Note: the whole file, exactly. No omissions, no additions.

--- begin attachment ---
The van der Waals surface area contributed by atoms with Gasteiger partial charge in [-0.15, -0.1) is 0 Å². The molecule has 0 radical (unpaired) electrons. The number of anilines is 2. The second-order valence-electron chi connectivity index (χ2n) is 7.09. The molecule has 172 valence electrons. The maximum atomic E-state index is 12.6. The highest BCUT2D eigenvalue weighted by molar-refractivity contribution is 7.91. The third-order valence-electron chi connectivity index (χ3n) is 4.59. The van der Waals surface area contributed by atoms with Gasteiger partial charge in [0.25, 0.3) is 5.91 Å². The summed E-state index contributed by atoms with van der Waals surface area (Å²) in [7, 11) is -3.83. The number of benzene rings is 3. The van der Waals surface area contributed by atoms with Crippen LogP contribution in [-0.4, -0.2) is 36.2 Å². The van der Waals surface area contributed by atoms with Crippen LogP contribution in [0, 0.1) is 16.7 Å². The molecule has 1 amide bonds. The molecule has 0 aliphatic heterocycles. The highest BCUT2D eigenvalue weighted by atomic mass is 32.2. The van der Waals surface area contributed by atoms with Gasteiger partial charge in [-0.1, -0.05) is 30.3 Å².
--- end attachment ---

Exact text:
The van der Waals surface area contributed by atoms with Gasteiger partial charge in [-0.15, -0.1) is 0 Å². The molecule has 0 radical (unpaired) electrons. The number of anilines is 2. The second-order valence-electron chi connectivity index (χ2n) is 7.09. The molecule has 172 valence electrons. The maximum atomic E-state index is 12.6. The highest BCUT2D eigenvalue weighted by molar-refractivity contribution is 7.91. The third-order valence-electron chi connectivity index (χ3n) is 4.59. The van der Waals surface area contributed by atoms with Gasteiger partial charge in [0.25, 0.3) is 5.91 Å². The summed E-state index contributed by atoms with van der Waals surface area (Å²) in [7, 11) is -3.83. The number of benzene rings is 3. The van der Waals surface area contributed by atoms with Crippen LogP contribution in [-0.4, -0.2) is 36.2 Å². The van der Waals surface area contributed by atoms with Crippen LogP contribution in [0, 0.1) is 16.7 Å². The molecule has 1 amide bonds. The molecule has 0 aliphatic heterocycles. The highest BCUT2D eigenvalue weighted by atomic mass is 32.2. The van der Waals surface area contributed by atoms with Gasteiger partial charge in [-0.1, -0.05) is 30.3 Å².